Morocco: A Visit to a Mountain Berber Village

One of the highlights of our recent trip to Morocco with a National Geographic Expedition was our visit to a traditional Berber village in the High Atlas Mountains. The Berbers are the indigenous people of Morocco. National Geographic arranged the visit through American Peace Corps volunteers who acted as our facilitators, ambassadors, and translators.

After traveling through the mountains on a narrow highway fraught with hairpin curves, our bus arrived at the base of the village. As the Peace Corps volunteers walked us up the unpaved road and into the heart of village, there was so much to take in: red clay houses — outfitted  with electricity and satellite dishes — whose color matches the red of the surrounding hills; the village mosque; the man screening earth; the woman with the captivating smile, sweeping leaves.

Of course, I was delighted by the earthen, wood-fired bread ovens the women use to bake bread daily. The dome-shaped oven in the first photo below is in the yard of a home (that’s a white cow in the foreground). The second photo shows one of several more conical-shaped ovens in what I took to be a communal baking area. In all of the ovens, upside-down pottery bowls serve as hearths; the fire inside the oven heats the bowls, and the flat loaves are baked directly upon them, lending the bread its characteristic convex shape. The overhead sun posed a challenge to photographing the third photo, but I hope you can make out the two bowls inside the oven.

We were truly honored to be invited to take tea in one of the homes. All twenty-something of us descended upon the hostess’ two sitting rooms, where we were served some of the fresh-baked bread (can you get a sense of the convex shape?) with honey, along with traditional Moroccan sweet mint tea, cookies, cake, and nuts.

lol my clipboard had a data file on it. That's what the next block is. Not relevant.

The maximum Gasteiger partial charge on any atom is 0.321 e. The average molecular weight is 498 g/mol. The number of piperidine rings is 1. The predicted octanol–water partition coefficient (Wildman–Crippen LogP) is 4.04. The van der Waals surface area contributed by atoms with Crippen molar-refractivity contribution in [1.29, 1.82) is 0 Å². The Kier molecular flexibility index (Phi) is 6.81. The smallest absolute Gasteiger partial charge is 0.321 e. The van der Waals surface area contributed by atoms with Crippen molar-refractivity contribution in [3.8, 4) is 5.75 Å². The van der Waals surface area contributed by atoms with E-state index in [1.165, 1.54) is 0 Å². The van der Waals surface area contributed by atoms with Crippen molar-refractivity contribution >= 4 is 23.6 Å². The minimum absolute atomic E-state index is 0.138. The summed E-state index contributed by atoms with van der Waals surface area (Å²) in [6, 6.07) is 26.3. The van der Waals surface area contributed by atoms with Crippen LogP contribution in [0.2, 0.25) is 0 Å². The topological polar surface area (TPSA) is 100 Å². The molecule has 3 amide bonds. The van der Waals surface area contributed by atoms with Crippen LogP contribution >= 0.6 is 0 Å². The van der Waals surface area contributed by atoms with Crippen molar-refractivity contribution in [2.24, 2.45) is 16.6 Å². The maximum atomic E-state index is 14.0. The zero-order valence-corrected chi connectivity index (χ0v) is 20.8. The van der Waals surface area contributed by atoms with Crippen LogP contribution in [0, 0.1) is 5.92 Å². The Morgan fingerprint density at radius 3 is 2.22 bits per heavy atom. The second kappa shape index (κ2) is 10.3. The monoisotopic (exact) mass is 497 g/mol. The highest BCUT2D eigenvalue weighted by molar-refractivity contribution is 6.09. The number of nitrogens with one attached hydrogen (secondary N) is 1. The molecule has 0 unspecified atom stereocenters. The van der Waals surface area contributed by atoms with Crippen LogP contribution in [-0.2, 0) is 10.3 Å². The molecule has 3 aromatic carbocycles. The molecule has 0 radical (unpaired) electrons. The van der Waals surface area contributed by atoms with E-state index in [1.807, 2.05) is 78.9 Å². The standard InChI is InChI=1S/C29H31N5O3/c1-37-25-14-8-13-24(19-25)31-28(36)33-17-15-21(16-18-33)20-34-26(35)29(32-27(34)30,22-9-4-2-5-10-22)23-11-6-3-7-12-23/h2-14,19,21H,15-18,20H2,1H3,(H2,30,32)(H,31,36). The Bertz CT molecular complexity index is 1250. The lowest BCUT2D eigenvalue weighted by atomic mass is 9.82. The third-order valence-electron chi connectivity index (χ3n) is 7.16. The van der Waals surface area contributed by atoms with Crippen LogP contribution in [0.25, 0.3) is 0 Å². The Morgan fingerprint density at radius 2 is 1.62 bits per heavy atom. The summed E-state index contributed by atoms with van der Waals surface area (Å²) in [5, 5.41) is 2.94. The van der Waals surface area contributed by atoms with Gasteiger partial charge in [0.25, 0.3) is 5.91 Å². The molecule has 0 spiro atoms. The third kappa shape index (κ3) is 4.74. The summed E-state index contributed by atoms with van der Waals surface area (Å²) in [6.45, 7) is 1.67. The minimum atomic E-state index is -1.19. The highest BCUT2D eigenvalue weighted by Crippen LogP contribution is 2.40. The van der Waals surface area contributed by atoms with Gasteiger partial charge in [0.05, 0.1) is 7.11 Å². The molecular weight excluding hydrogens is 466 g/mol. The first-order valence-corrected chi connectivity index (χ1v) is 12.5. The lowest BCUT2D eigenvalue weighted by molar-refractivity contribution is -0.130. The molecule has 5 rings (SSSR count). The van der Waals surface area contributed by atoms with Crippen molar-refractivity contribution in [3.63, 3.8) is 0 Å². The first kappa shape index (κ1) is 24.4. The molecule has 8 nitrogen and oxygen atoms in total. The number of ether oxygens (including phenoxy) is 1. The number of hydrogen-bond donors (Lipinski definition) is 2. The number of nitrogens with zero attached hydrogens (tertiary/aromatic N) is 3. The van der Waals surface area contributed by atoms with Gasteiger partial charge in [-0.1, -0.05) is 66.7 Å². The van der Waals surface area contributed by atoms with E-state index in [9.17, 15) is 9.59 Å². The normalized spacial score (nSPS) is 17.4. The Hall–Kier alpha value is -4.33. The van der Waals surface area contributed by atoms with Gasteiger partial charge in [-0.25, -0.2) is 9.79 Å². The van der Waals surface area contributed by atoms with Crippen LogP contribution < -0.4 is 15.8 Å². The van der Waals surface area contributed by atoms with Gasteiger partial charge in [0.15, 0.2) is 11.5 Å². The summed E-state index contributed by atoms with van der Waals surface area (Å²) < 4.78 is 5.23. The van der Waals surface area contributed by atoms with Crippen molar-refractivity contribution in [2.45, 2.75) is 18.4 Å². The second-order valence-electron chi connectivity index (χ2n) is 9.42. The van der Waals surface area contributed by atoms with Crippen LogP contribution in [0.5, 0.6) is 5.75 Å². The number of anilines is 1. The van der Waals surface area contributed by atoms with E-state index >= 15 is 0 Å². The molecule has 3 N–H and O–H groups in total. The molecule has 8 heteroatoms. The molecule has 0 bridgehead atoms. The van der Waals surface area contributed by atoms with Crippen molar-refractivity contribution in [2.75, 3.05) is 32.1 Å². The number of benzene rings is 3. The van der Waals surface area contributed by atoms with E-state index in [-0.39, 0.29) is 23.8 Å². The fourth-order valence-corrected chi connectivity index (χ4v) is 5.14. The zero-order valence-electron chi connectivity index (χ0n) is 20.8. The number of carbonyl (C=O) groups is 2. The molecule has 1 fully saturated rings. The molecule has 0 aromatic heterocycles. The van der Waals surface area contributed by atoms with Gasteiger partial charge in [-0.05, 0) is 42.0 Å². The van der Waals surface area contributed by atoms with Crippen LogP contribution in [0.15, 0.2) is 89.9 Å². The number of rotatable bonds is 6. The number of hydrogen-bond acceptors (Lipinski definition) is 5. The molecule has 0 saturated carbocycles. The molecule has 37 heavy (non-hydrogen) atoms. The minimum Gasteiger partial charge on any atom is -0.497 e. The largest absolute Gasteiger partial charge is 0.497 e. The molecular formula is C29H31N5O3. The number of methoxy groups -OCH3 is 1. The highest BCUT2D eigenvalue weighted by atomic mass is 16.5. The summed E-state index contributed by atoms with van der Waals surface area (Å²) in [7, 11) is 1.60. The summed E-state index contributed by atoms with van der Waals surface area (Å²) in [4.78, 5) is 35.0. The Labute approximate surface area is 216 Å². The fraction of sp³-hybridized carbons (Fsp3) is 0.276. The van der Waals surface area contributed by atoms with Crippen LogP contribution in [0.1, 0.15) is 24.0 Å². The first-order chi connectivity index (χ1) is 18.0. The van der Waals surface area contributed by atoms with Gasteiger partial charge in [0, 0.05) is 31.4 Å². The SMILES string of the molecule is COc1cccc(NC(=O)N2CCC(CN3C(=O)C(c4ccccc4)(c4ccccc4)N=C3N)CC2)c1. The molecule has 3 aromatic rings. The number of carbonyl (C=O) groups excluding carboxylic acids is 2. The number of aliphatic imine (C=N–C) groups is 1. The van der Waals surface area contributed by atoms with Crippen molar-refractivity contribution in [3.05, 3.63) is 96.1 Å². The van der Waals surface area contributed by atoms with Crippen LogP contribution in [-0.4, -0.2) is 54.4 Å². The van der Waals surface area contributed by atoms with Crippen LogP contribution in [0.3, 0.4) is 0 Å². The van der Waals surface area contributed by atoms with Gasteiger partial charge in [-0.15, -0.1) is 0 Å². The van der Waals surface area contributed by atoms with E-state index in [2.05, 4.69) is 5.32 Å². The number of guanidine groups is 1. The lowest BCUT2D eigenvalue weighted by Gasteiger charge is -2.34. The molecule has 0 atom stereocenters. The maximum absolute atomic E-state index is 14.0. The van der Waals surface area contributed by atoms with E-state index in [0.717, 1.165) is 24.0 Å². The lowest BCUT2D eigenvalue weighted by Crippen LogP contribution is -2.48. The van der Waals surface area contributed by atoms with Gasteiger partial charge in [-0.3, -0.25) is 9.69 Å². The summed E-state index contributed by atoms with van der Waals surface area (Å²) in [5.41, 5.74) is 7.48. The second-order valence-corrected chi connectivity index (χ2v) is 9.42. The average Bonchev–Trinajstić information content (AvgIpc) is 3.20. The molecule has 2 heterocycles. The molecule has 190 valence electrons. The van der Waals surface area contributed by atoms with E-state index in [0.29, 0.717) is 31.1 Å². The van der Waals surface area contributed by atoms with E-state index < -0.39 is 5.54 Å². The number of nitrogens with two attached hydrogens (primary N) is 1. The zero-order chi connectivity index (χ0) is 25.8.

I am posting this on Thanksgiving, the American holiday on which we break bread together to symbolize how we are blessed and enriched by our families and our communities. This year, one of the blessings I am most thankful for is having had the opportunity to break bread with the warm and welcoming people of this lovely village.

CommentsLeave a comment

  1. says

    What a perfect timing, such a beautiful post right on THanksgiving day…

    Loved the photos, your happiness flows through the text and the images

    have a nice trip back home!

  2. says

    The atmoshpere flows through your pictures, lovely Susan! Wasn’t it hard to not wave your group away telling them you’d catch up with them later, sit there and bake bread with the women?

  3. says

    What a wonderful thing to be thankful for. The dishes you were offered seem so appropriate to the red earthen environment. I can almost smell the nuts, honey and bread mingled with the dry earth.

  4. says

    Susan, Thank you so much for sharing this journey with us. I can only imagine the rich memories you’re carrying home with you of colors, sounds, scents and flavors! The photos are phenomenal. It has been wonderful to tag along from afar. Thank you.

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